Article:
Snowmass works on comp plan
The Aspen Times
Aspen, CO Colorado
SNOWMASS VILLAGE ” Employee housing and transportation emerged as the main concerns Monday night as the Snowmass Town Council examined future community goals.
The council held a special meeting to discuss proposed changes to the town’s comprehensive plan. The document, which was last updated in 1998, identifies Snowmass’ goals for the future and is meant to guide development.
The update was developed with public input and will be vetted in public meetings before it is adopted.
According to the document, transportation, the built environment and housing repeatedly emerged as areas of concern ” and, thus, are the focus areas for the update.
“A lack of capacity to accommodate new vehicular traffic and challenges in providing new affordable housing will be the primary influencing factors for considering new development,” stated the report.
In discussions about how an updated plan could help with the town’s goal of housing 60 percent of its employees, council member Reed Lewis suggested the town should look into rezoning single-family areas to allow for duplexes.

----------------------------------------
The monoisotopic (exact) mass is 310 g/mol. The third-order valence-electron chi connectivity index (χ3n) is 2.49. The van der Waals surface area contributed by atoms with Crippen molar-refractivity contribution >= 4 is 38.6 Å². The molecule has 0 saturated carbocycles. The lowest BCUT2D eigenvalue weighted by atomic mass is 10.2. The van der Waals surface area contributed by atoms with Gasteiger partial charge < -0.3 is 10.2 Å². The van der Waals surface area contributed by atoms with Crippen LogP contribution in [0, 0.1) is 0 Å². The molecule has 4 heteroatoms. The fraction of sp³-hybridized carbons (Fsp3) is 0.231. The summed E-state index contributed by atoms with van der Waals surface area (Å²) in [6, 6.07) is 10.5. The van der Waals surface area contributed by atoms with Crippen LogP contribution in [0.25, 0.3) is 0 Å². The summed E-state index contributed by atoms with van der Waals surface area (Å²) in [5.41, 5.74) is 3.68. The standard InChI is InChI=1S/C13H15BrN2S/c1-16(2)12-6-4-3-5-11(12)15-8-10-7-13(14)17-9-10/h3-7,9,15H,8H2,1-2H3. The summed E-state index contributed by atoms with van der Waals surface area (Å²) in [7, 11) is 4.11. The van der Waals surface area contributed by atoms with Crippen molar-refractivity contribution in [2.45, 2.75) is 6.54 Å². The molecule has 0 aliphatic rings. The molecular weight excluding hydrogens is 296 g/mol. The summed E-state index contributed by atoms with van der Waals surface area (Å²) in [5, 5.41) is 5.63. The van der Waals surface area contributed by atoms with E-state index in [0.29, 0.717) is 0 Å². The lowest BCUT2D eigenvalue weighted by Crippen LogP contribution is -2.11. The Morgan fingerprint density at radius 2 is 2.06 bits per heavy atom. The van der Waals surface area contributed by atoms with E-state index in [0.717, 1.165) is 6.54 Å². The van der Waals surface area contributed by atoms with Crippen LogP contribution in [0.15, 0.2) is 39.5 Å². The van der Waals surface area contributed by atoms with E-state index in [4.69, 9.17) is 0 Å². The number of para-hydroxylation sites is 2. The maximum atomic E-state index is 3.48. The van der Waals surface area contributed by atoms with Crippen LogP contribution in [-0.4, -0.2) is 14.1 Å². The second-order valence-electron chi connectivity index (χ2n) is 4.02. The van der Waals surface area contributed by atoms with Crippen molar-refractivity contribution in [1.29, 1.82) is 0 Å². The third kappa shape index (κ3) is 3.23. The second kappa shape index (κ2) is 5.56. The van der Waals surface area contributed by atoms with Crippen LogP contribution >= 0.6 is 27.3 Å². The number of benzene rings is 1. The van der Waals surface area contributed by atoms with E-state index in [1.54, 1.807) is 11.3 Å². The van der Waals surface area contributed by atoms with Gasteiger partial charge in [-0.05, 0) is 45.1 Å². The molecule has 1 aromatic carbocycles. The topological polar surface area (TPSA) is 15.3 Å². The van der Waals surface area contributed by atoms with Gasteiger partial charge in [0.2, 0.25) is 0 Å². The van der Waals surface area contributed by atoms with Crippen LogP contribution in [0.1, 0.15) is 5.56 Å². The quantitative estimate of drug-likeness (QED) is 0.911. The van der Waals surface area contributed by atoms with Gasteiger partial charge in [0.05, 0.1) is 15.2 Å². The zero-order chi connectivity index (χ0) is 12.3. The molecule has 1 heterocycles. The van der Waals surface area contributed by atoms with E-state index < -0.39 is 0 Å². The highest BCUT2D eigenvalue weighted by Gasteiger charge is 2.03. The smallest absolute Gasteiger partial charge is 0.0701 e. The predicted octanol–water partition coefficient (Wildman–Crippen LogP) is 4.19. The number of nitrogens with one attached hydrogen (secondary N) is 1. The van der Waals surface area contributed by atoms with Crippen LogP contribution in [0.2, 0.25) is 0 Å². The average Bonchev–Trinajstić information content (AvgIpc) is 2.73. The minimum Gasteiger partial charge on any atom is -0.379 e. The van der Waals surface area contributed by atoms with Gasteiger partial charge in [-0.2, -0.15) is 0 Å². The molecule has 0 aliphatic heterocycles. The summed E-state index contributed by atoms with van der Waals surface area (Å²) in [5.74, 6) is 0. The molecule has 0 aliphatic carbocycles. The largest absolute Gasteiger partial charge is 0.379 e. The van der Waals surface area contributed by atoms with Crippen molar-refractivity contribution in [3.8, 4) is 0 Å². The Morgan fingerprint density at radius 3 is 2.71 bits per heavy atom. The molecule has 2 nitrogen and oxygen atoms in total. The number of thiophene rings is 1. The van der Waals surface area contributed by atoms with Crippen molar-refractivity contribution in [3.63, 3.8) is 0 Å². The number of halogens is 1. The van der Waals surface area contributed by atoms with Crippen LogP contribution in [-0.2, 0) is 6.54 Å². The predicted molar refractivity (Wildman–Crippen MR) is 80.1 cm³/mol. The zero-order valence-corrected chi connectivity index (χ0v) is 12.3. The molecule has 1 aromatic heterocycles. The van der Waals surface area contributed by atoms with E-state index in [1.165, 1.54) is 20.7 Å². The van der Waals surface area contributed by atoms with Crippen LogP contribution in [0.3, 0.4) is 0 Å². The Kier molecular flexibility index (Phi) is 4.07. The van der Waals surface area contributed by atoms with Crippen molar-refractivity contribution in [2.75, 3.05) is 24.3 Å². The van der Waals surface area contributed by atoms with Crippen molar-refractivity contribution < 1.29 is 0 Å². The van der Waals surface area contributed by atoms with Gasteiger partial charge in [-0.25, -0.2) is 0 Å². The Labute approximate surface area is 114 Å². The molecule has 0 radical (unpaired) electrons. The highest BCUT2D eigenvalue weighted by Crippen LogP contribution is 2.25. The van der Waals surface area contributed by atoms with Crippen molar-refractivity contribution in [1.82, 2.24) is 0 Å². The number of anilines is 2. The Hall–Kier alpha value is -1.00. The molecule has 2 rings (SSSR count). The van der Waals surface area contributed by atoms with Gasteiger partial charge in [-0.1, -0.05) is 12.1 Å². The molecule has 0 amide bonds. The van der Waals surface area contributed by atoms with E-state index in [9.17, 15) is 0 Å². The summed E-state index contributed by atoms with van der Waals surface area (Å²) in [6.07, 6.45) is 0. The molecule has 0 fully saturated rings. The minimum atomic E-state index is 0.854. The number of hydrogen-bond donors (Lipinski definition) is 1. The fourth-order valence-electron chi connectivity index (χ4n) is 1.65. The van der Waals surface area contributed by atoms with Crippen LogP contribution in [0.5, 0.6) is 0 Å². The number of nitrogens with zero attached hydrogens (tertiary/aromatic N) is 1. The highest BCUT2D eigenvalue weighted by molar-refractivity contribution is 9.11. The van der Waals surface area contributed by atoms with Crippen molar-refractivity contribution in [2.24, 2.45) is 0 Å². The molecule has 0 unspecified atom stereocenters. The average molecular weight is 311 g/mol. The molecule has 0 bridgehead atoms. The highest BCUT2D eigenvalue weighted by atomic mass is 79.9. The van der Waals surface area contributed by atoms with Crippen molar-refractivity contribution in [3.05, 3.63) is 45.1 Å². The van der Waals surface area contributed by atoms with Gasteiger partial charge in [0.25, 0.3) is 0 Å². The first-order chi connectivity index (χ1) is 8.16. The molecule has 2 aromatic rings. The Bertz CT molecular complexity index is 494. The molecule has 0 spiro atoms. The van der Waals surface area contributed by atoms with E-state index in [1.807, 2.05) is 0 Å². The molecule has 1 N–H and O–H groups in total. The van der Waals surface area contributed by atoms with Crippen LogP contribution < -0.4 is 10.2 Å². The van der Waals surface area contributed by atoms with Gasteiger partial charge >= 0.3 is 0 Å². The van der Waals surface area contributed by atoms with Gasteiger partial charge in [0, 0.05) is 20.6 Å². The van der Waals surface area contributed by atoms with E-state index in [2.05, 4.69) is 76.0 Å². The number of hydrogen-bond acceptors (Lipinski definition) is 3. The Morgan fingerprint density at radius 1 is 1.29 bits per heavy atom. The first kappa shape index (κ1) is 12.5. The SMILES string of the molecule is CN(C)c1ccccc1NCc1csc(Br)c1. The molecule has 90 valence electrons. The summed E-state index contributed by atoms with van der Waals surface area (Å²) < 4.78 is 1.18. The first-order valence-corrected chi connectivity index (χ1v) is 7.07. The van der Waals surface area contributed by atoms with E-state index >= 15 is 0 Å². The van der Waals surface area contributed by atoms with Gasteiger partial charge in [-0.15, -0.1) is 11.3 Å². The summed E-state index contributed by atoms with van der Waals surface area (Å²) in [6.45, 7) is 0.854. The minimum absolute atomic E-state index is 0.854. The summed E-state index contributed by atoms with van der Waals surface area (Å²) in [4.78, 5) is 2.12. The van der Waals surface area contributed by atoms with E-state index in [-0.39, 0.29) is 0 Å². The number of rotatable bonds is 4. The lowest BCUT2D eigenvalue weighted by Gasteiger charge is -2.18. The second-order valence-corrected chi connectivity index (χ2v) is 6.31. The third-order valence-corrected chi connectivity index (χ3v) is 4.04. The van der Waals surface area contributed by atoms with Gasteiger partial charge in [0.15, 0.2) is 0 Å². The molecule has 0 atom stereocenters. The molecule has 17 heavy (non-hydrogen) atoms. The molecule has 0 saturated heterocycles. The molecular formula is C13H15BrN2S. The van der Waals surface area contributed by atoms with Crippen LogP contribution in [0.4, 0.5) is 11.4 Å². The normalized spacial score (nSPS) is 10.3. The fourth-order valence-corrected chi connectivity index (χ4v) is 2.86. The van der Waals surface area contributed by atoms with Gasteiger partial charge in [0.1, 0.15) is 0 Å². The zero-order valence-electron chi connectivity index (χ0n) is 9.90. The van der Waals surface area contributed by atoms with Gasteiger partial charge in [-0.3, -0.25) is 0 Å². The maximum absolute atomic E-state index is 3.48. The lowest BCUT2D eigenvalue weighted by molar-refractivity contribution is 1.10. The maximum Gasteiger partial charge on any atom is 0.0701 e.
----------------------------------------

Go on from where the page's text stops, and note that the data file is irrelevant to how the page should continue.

The council also agreed to consider raising its current requirement that developments provide 45 percent of the housing their employees will need.
After a discussion about whether Snowmass Village should partner with other entities looking to build housing ” perhaps to build a housing complex at the intercept lot to service both Aspen and Snowmass workers ” Mayor Douglas Mercatoris summed up the general sentiment: “We want to house as many of our folks here, but should continue to be good regional partners.”
On the issue of transportation, presenter Jeff Winston of Winston Associates encouraged the council to begin measuring “person-trips” as well as peak traffic flow in its studies.
“You mitigate what you measure,” he said, explaining that if the town is concerned only with peak traffic flow, it will put its energy toward keeping cars off the road.
“But then we might realize that car traffic isn’t too bad, but traveling on a bus to Rifle at peak hours is horrible,” he explained.
The council also discussed what it should do about the fact that peak traffic flow on the town’s main roads will slow as Base Village development brings more people and cars to town.
Most were unwilling to accept the slower traffic as a matter of course.
“If you are willing to adopt [slower traffic and longer waits], it seems to me … you are not as aggressive in finding ways to deal with the problem … and I’m not willing to do that. I think we ought to try,” said council member Arnie Mordkin.
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Bluebird skies, spring-like temperatures and a few inches of snow from Monday night’s storm helped Snowmass skiers and snowboarders cruise into the season Wednesday for opening day.